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Future of Bank Regulation: GSE-lites?

posted by Adam Levitin

Two possible directions are possible in banking regulation: a move to universal banking, in which there is no distinction between commercial banking, investment banking, and insurance (much like in Germany) or a return to the stricter divisions of Glass-Steagall.

It looks like we're headed toward the former, as the major investment banks have either failed, been acquired by commercial banks, or converted into bank holding companies. Likewise, we've seen huge consolidation among commercial banks. With Citi swallowing Wachovia and JPM gobbling up WaMu, it looks like the financial services industry will be dominated by 3 large institutions, BoA, JPM, Citi, maybe joined by Wells Fargo, and then a bunch of smaller hoi polloi. The three behemoths will be too large to fail, so there will be a more stringent government oversight regime. In fact, they will be quasi-governmental instrumentalities in practice, even if legally separate.

Does this sound familiar? When the dust settles, I think BoA, JPM, and Citi will look a lot like Fannie and Freddie--dominating their industry, too large to fail, under close government oversight. If this is the route we are heading, let's be clear about it and adopt a regulatory scheme that learns from Fannie and Freddie's problems. Perhaps the first lesson is "too large to fail is not good." But it appears that we are going to ignore this lesson. The second lesson then, is one we should take to heart: when entities are too large to fail, they need strict regulatory scrutiny and should be prohibited from lobbying. Lobbying is a method to avoid regulatory scrutiny, and Fannie and Freddie's lobbying machine was very successful at that. Any regulatory regime for too-large-to-fail universal banks needs to account for the anti-regulatory impulse in bank lobbying.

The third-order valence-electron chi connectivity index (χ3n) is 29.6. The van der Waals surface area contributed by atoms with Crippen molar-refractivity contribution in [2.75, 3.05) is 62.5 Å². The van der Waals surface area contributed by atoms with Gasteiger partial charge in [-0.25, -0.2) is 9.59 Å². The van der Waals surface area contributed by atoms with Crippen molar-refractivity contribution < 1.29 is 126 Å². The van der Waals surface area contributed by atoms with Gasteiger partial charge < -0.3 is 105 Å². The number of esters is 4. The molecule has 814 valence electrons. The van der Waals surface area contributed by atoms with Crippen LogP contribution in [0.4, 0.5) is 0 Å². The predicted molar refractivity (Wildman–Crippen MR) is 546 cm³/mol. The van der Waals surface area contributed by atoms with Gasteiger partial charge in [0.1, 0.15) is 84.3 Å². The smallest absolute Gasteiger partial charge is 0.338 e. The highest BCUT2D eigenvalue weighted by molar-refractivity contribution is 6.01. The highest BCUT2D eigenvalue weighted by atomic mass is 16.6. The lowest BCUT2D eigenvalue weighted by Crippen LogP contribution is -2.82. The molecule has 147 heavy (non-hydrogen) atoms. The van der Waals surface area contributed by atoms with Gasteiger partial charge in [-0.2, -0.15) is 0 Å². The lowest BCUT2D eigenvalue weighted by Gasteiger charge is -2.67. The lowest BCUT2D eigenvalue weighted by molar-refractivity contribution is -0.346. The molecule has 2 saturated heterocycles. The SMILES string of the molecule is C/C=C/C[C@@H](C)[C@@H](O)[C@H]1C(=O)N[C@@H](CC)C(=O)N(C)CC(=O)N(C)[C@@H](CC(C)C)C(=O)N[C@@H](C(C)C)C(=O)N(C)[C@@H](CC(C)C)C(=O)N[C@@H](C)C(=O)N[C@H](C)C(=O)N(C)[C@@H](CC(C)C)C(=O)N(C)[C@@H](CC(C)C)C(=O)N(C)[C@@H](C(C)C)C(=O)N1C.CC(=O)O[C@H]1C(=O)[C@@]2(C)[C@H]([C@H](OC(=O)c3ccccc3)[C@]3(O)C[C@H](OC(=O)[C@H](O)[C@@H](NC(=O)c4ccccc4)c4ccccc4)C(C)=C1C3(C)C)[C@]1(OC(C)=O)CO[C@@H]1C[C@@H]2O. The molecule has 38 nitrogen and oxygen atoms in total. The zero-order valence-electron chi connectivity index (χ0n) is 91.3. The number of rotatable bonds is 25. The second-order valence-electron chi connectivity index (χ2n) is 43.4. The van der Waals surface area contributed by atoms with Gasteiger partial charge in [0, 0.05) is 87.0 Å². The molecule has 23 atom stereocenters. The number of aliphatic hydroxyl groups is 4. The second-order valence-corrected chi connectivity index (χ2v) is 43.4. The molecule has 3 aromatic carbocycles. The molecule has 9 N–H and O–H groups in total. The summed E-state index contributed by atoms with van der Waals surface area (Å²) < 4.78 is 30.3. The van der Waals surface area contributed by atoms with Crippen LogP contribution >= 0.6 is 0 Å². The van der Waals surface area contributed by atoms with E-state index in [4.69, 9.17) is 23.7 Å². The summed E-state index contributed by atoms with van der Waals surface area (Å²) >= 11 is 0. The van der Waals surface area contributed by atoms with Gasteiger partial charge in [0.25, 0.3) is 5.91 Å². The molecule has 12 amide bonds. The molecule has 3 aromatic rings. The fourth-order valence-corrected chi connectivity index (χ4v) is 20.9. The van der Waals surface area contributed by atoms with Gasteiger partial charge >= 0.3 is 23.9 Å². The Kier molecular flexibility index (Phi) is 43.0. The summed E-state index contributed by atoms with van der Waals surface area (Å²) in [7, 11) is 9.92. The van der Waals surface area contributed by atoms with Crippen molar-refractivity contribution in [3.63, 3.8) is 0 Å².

I would dearly love to prohibit lobbying by big banks. However, that would likely require a rewrite of the First Amendment. This goes beyond the relatively recent commercial free speech cases: at least back to the Noerr-Pennington doctrine. (I'm not a great fan of current First Amendment case law, but the law's the law.)

Perhaps Congress could prohibit lobbying by a sufficiently government-controlled enterprise? One could argue that the First Amendment rights of an enterprise disappear about when the time it is a state actor for First Amendment purposes (the Lebron v. Amtrak case). However, our current Supreme Court is a rabid fan of the First Amendment rights of the powerful, so I'm not even sure that this would pass muster.

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